Cotswold Wildlife Park in Oxfordshire welcomed three very special new arrivals to the Primate Section recently – two incredibly rare Lemur species and a new mate for their male Sloth.
Writing exclusively for Discover Animals, Natalie Horner, Deputy Section Head of Primates and Small Mammals at Cotswold Wildlife explains what is involved in welcoming new animals and how they are settled in to their new homes.
The arrival of ‘Flash’, our female Linne’s Two-toed Sloth (Choloepus didactylus), was definitely an exciting time for me. Sloths are one of my favourite species for many reasons but mainly because of their peculiar anatomy and behaviour.
Flash joined us from Biotropica in France. The hope was that ‘Flash’ and ‘Tambo’ would begin a budding romance and provide us with the Park’s first baby Sloth! Although it is still early days, ‘Flash’ and ‘Tambo’ have been seen sat together so fingers crossed for some successful breeding in the future.
Our Sloths reside in the Tropical house, which is an amazing enclosure filled with plenty of climbing opportunities and quiet places to sleep so there wasn’t much in terms of enclosure preparation to be done before introducing ‘Flash’ to the exhibit. It was so wonderful to see ‘Flash’ exploring her new home with such confidence.
Earlier this year we welcomed a female Greater Bamboo Lemur (Prolemur simus) from Cologne Zoo in Germany. With only 23 Greater Bamboo Lemurs in captivity, this was a very special and important animal move. ‘Bijou’ was paired with our male ‘Raphael’ and older female ‘Gizmo’.
We are hoping that Bijou and Raphael will successfully breed in the future and help bolster the captive population of this endangered Madagascan primate. Our older female Gizmo is the grand old age of 22 so is no longer of breeding age. Introducing a new animal to an existing group can have its challenges so we planned a slow introduction of all three individuals to ensure that all went smoothly when they met physically.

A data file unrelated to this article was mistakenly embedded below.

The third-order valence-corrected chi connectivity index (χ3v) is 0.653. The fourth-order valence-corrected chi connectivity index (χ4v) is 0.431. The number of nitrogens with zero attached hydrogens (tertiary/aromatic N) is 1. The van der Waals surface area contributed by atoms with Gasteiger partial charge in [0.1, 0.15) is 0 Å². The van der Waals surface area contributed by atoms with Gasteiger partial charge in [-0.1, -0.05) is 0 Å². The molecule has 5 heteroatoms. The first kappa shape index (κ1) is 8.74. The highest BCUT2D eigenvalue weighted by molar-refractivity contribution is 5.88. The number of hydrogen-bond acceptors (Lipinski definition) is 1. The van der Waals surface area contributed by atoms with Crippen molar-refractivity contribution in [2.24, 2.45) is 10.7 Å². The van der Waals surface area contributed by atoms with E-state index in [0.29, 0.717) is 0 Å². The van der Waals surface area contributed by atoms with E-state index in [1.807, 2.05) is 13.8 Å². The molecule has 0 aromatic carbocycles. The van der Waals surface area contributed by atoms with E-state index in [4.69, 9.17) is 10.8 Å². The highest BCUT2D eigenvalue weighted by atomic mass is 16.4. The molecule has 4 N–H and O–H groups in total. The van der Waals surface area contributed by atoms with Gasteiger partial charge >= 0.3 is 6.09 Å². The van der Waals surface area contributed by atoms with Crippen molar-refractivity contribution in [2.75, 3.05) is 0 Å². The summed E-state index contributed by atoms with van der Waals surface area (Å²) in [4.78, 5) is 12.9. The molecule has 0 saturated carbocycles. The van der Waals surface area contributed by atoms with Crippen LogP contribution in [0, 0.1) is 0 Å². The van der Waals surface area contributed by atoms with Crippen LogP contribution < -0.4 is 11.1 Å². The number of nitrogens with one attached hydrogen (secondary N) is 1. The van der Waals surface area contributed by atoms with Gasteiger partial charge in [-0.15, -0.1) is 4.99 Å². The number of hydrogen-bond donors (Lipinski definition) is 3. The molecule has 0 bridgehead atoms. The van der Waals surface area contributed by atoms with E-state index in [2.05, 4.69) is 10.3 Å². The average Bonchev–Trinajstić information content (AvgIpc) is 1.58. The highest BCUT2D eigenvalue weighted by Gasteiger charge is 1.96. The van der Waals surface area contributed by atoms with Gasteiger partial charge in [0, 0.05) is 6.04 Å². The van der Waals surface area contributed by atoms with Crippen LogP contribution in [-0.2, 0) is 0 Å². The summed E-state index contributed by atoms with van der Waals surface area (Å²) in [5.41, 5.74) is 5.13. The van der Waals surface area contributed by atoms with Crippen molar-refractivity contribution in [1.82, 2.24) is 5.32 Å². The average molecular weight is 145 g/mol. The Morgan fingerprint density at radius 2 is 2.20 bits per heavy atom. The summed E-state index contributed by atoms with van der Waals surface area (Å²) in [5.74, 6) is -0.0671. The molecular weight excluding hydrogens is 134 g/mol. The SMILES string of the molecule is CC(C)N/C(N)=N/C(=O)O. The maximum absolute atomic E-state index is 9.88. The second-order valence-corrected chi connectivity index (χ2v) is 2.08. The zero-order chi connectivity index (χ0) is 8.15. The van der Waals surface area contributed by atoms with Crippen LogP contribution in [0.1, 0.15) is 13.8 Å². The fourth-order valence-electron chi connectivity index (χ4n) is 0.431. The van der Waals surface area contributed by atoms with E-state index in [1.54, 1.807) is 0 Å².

One of our main worries was not creating too much stress for elderly Gizmo, so monitoring their behaviour closely was crucial to ensure all animals remained happy and healthy. Thankfully the introduction was a success and all three Lemurs can be seen happily together in the Park’s walk-through Lemur exhibit, Madagascar.
Also arriving earlier this year, we received a male Crowned Sifaka (Propithecus coronatus) from Apenheul Primate Park in Holland. Being one of the rarest Lemurs in captivity, we are only one of two UK collections to house them. ‘Maitso’ is five years old and unfortunately wasn’t getting on with his group in Apenheul.
With no females available to pair Maitso with, it was recommended that Maitso join us here in Burford and live within our Lemur walk-through with our group of Ring-tailed and Collared Lemurs. Maitsohad never lived within a public walkthrough before so monitoring his behaviour towards our visitors was one of our main priorities. Thankfully he’s such a friendly boy that the main issue we found was he liked people a little too much and would try to follow everyone around the enclosure which got a little tiring. After a couple of weeks, the novelty wore off and Maitso is now much more interested in interacting with his Lemur friends.
For more information on visiting Cotswold Wildlife park go to www.cotswoldwildlifepark.co.uk